A blockbuster bestselling author and his or her agent can ask for and get an escalating tier of royalties based on milestones, based on economy of scale benchmarks. After any advance payoff, say, ten-thousand copy sales, ten percent of sales revenue accounted against full advance payoff, then eleven percent up to fifty thousand copy sales, twelve percent up to one hundred thousand copy sales, and so on into the millions.

I'm quite sure a similar revenue stream for digital publication will emerge. After costs and built in profit margins are met, there's no reason besides apathy and greed to not share higher profits with authors and their agents.

Anonymous said...

Stephen Duncan - Celeb memoir? Ugh. Glad you and your agent parted on positive terms with no hard feelings, though. Good luck with your writing!

Whirlochre said...

We all need water, light, heat — which is why there are reservoir musterers and pumpers, sparky guys and beings of flame rather than fountains from eyeballs, luminous noses and moral disinclinations to incinerate family mebers.

Ditto agents for artistes.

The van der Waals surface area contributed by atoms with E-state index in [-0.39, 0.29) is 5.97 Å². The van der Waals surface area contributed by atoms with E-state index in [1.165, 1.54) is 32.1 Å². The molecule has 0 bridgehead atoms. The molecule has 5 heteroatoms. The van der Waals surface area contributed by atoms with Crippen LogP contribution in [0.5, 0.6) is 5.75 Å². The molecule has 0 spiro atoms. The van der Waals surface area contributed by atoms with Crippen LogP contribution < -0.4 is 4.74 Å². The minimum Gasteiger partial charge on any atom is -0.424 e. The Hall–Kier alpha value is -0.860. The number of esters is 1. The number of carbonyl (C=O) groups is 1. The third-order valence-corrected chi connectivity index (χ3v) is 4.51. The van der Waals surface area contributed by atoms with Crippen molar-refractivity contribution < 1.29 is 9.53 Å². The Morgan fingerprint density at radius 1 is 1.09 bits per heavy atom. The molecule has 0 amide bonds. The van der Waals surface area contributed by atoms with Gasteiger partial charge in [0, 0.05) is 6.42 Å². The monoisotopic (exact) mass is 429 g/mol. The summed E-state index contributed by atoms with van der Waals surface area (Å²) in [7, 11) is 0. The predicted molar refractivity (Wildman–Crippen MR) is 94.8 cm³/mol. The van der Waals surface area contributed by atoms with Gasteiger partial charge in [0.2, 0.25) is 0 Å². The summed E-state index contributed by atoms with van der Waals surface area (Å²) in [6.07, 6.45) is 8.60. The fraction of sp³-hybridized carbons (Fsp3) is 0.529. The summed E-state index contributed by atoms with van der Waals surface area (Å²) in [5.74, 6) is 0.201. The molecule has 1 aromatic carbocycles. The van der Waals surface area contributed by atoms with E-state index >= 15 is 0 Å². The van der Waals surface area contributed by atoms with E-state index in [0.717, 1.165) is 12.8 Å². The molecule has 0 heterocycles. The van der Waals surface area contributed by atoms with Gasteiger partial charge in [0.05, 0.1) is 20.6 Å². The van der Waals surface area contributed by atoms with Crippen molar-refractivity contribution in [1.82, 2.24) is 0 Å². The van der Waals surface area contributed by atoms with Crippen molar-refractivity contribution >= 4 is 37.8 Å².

If you're a multitaskin' artiste/thrusterforther of your own talents, then fine.

But I've not got time for that shit.

On the assumption that I've got something to say, I'll take a hard-to-catch fifteen effing per cent? agent any day over having precious writing time morphed into admin.

Technology, models, standards etc will change, but unless we suddenly evolve temporal shifting fins or suckers, 24 hours in a day it remains.

I WRITE, YOU AGENT seems like a good deal from my side of the fence, even if my demands smack of unrequited megalomania.

So, I agree — agents aren't going away, but if they try to stay put, they just might.

Anonymous said...

I appreciate your post - it's thoughtful, certainly - but I respectfully disagree. You've almost reduced the agent solely to the contract: it's a vibrant moment, but one bookended by so many other factors: submission, revision, managing editor relationships, the publicist, budgets for travel / appearances - which can appear at the last minute - even generating industry interest in a new writer. He has contacts and relationships I don't, and is able to massage a whole network of people that are beyond my keen. And, oh, yes, he does an excellent job of keeping my inflatable ego right sized.